We have been importing a particular CSV daily into a single index, so the data is nice and clean.
We want to perform 1 search and chart out results.
Fields are: Volume, Change, Price
Volume needs to be greater than 1
Change needs to be greater than 1
Price needs to be greater than 0.001
These 3 fields will determine results.
We want to then output a table that has the following columns:
We want to then have the flexibility to sort the table results by one of the 3 fields (volume, change, price) listed above in ascending or descending order.
Does the sort need to be included in the search syntax, or can we simply use the Splunk UI to click the column to sort? (So far, I don't see this as an option, but I could be doing something wrong).
HERE'S THE KICKER...
The "volume" field must have been 0 at some point in time (remember, we are ingesting results daily), and must have changed to greater than 1 (as per above requirement).
Thanks in advance!
You didn't specify that the input CSV contained the field
Symbol, but my answer will assume that was an oversight, as I'm not sure where else it would have come from. Based on your comments below, I think I understand now that your requirement for the Volume field is this: at some point, it was 0, and at some other point (not necessarily after) it was greater than 1.
Assuming that's true, here is a search that should address your needs:
Change>1 AND Price>0.001 | eval has_been_zero_volume=if(Volume=0, 1, NULL) | eventstats values(has_been_zero_volume) AS has_been_zero_volume BY Symbol | where isnotnull(has_been_zero_volume) AND AND Volume>1 | table Symbol Volume Change Price
The resulting table should have four fields:
Price. If you click on any one of those field headers, you should be able to sort the results in ascending or descending order.
Looking over this again, I think there are a few issues. First, if you are loading a CSV each day that has only four columns (
Price), then we have no _time field (or anything equivalent). Thus, I'm not sure we can be certain to return results where the Volume has been 0 in the past and have subsequently moved above 0 - at least not without some guarantee that either the newer results are above the older results, or vice versa.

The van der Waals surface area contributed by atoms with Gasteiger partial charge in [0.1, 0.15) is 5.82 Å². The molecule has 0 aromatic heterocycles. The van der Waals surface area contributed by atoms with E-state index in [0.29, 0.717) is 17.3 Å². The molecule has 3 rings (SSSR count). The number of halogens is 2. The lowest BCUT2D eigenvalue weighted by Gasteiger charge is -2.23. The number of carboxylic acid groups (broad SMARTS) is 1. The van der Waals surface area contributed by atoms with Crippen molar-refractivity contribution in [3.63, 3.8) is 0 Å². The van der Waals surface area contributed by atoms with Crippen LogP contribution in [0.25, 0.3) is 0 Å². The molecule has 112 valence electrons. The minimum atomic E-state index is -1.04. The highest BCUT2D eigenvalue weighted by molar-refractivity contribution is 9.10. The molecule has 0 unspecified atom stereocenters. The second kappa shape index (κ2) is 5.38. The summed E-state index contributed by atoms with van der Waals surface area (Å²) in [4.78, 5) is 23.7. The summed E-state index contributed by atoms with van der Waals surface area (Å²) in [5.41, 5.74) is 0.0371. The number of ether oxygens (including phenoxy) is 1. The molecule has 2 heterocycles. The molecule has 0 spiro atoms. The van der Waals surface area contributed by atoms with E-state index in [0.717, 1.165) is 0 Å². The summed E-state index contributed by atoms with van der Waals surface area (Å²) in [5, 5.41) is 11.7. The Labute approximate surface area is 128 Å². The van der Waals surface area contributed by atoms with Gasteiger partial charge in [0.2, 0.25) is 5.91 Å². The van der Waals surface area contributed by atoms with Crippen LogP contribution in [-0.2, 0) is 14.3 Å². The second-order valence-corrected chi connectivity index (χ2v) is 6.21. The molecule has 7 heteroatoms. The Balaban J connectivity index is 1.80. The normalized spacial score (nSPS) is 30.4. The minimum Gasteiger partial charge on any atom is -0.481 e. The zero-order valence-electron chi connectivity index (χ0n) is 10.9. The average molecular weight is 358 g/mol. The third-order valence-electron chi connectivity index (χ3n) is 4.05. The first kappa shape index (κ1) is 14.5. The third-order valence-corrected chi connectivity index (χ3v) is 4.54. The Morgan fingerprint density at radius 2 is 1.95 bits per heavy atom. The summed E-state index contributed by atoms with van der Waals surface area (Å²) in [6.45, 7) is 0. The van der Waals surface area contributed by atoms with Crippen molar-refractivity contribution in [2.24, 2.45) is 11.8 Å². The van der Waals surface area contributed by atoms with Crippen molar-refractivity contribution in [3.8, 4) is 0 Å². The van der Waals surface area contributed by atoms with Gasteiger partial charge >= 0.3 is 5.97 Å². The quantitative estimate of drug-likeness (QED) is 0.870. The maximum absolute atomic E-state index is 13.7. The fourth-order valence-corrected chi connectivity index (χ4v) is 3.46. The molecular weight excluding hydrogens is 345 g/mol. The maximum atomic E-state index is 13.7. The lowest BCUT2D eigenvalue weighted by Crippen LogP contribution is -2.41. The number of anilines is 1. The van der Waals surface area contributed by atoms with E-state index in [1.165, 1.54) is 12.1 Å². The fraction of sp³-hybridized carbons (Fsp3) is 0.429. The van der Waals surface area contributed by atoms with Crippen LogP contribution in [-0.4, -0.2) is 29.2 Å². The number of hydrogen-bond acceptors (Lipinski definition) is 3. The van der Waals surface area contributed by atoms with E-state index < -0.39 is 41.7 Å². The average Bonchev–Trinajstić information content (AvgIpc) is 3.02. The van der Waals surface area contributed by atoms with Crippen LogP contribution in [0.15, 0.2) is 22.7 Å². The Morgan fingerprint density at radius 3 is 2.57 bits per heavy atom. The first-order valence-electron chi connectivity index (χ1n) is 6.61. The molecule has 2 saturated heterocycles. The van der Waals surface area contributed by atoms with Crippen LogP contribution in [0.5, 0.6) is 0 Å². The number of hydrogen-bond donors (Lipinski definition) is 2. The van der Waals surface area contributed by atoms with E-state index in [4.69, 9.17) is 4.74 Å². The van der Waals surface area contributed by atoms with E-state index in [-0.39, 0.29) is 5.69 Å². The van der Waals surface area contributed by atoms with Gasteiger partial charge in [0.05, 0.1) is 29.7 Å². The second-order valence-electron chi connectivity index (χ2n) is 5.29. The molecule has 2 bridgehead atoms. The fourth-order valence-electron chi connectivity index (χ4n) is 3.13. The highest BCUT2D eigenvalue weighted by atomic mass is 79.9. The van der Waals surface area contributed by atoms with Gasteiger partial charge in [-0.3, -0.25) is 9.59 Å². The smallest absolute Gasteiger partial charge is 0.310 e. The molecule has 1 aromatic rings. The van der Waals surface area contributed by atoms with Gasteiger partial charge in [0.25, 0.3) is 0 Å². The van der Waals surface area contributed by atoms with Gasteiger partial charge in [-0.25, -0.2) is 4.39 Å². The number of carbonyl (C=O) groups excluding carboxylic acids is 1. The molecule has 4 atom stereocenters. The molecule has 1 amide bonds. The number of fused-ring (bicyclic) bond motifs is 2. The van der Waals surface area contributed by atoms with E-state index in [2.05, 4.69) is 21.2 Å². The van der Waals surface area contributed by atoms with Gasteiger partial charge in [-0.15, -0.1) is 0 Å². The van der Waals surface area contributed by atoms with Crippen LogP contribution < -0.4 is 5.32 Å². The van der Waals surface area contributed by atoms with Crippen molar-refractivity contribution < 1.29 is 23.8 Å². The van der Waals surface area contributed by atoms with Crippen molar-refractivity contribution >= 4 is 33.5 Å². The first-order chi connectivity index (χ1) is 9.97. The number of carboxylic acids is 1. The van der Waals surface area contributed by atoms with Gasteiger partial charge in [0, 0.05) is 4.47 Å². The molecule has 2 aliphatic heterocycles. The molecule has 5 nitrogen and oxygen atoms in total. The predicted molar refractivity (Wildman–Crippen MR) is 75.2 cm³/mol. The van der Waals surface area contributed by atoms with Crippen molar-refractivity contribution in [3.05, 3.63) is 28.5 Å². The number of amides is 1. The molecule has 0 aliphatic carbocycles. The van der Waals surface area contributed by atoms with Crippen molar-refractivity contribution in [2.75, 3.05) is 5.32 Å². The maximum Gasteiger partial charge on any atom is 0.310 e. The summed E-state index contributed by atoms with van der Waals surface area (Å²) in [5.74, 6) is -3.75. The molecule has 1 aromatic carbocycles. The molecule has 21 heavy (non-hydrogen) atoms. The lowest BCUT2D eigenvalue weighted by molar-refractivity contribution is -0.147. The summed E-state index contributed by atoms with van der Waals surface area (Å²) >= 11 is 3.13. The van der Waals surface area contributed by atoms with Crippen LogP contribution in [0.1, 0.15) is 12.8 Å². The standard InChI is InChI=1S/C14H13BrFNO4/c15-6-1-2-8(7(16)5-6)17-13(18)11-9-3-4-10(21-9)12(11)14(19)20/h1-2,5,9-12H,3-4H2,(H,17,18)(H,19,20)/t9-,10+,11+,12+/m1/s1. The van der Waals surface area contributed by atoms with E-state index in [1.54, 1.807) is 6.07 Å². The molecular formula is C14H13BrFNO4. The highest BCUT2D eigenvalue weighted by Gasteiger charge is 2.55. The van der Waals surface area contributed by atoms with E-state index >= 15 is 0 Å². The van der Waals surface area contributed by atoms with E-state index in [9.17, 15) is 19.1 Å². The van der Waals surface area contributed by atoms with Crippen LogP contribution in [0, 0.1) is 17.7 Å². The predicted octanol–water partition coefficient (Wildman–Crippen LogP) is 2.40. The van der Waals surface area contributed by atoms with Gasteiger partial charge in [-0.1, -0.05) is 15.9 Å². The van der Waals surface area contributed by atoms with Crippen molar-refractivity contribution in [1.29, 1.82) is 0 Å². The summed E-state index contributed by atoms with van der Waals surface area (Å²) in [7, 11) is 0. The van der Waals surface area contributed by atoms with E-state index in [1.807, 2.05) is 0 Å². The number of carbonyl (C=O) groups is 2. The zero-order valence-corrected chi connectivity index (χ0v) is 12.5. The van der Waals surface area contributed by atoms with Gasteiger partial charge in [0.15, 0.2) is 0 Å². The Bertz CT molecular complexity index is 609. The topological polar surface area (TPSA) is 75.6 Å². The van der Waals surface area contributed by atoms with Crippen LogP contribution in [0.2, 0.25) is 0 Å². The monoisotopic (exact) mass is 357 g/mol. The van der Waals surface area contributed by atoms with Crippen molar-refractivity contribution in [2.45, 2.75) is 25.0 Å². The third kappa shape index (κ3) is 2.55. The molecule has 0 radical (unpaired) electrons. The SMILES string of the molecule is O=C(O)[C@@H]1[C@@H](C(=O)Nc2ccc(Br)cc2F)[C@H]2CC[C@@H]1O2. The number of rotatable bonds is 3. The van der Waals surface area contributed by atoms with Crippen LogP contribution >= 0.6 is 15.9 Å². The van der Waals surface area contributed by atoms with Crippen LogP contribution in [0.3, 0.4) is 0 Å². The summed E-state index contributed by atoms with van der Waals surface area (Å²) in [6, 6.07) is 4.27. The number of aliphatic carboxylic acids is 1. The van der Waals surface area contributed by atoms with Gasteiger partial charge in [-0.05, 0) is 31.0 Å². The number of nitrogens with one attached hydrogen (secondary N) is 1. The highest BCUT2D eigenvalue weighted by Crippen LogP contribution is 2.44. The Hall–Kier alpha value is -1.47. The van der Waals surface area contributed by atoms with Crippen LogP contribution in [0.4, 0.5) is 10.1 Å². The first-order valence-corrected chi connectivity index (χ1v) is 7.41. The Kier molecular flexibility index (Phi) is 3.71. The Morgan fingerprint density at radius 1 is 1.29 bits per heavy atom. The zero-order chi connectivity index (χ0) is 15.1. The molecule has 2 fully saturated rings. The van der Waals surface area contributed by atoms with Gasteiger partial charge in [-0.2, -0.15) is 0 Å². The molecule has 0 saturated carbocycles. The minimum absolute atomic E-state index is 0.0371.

Furthermore, I am not sure what you want the output to be. I assume the first column will be
Symbol, but then you have potentially many values for
Price. Do you want the max of each, the average of each, the most recent value for each, etc.?
The time stamp on when the csv was loaded is sufficient. Can we simply use the timestamp of when the entries were loaded.
The goal is to have results that match the following criteria:
1) Match all 3 value requirements (listed above)
2) At least one occurrence of "Volume" was equal to zero (0.0000) within the search time range (all time or 1 week for example).
Hopefully this helps clarify.
I updated my answer, so I think it now meets all of your requirements. Give it a try!
So based on the first part of your question I would have said something like:
Volume>1 Change>1 Price>0.001 | table Symbol, Volume, Change, Price
However you also said the Volume was zero at some point, does that mean you want Volume>1 OR Volume=0 ?
Volume>1 OR Volume=0 Change>1 Price>0.001 | table Symbol, Volume, Change, Price
To sort you can add in a sort command, sort - Volume, or sort Volume for example. If you are using a dashboard then you can substitute a variable into the sort command...
Thanks for your reply.
Yes, we will need the dependency to where the value must have been 0.00000 a some point in time - within the results, and has at least 1 day to where it has changed to above zero (i.e.: 1.12345 or 0.12345). Otherwise, results should not display.
So if volume for a particular Symbol was...
day 1 = 0.00000
day 2 = 0.00000
day 3 = 0.00000
day 4 = 1.12345
(csv was loaded 4 times in 4 days).
this WOULD qualify as a successful result.
Side note: Does Splunk handle a certain decimal value by default? If not, do we need to specify this to support x number of decimal places to allow values that are as low as 0.00001. I just don't want an automatic round up to decimal.
Ok, so if you test appending one of my mentioned searches onto your existing CSV lookup it might work...if not someone else has provided an alternative answer as well.
Since Splunk will be treating this as raw data I could not find a mention of any precision limitations, I did find the eval command uses double precision floating point numbers when doing calculations.
Feel free to like if these posts were helpful 🙂
Where is the field symbol coming from? Can you post some sample data and the desired format how you want the output to be ?